Meanwhile German illumination, which in the large MSS. of the 12th century had given high promise, in the following centuries falls away and becomes detached from the G EFIIIJIL

western schools, and is, as a general rule, of inferior quality, although in the 13th century nne examples are still to be met with. Dark outlines and backgrounds of highly-burnished gold are in favour. At present, however, there is not sufficient published material to enable us to pass a definite judgment on the value of German illumination in the later middle ages. But the researches of scholars are beginning to localize particular styles in certain centres. For example, in Bohemia there was a school of illumination of a higher class, which seems later to have had an influence on English art, as will be noticed presently.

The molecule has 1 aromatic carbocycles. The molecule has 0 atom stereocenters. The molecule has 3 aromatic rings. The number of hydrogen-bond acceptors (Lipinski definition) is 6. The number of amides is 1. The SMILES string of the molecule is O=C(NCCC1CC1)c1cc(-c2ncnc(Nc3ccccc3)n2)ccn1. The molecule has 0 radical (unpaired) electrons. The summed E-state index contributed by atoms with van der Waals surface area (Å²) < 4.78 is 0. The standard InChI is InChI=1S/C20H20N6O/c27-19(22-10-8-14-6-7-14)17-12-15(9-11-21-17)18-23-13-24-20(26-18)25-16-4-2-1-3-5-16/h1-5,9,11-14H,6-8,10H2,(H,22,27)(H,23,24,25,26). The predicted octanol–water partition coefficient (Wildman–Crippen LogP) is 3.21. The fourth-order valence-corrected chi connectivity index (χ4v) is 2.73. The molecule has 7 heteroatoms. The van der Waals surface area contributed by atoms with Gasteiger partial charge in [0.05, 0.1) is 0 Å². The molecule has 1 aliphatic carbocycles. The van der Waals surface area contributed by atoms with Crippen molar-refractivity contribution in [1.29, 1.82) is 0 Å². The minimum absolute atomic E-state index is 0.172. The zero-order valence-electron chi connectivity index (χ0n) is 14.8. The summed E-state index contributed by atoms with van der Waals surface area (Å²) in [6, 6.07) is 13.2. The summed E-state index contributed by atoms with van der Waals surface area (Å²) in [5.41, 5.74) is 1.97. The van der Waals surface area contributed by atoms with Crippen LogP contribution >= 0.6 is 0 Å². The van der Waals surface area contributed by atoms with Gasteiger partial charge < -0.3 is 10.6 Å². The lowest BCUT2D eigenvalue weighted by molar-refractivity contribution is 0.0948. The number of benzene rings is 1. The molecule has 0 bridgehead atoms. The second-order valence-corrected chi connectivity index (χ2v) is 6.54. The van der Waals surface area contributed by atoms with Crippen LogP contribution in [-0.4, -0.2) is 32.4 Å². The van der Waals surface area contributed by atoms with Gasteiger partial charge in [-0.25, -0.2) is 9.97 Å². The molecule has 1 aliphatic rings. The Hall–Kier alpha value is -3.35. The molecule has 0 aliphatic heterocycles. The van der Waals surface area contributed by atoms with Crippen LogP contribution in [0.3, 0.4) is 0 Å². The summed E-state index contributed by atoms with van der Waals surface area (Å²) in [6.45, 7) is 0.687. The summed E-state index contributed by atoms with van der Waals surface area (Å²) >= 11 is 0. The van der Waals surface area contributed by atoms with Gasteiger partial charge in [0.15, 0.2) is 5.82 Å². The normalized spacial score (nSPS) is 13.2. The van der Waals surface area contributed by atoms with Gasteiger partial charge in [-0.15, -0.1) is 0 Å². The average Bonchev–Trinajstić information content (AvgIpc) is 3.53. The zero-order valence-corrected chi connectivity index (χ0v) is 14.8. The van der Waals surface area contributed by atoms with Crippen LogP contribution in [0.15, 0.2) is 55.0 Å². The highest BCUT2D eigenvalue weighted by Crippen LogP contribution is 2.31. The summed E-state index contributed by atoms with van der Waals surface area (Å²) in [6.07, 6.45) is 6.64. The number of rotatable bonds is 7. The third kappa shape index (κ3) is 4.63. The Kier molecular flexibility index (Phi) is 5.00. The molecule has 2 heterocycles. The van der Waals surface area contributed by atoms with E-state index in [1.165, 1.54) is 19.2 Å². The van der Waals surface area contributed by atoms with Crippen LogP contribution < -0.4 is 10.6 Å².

We must now turn to Italy, which has been left on one side during our examination of the art of the more western countries. In attempting to bridge the gap which severs the later classical style of Rome from the medieval art of Italy, much must be left to conjecture. That a debased classical style of drawing wast employed in the earlier centuries of the middle ages we cannot doubt. Such a MS. as the Ashburnham Genesis of the 7th century., which contains pictures of a somewhat rude character but based apparently upon a recollection of the classical drawing of earlier times, and which appears to be of Italian origin, serves as a link, however slight. Coming down to a later period, the primitive native art of the Frankish empire, as we have seen, extended into northern Italy under the name of Franco-Lombardic ornamentation; and we have also seen how the art of the Byzantine school reacted on the art of the southern portion of the country Hence, in the middle ages, the ornamentation of Italian MSS. appears to move"on two leading lines. The first, which we owe to the Byzantine influence, in which 'ngure-drawing is the leading idea, follows the old classical method and, showing a distinctly Greek impress, leads to the style which we recognize as Italian par excellence, and which is seen most effectively manifested in the works of Cimabue and Giotto and of allied schools. In this style the colouring is generally opaque: the flesh tints being laid over a foundation of deep olive green, which imparts a swarthy complexion to the features-a practice also common in Byzantine art. The other line is that of the Lombardic style which, like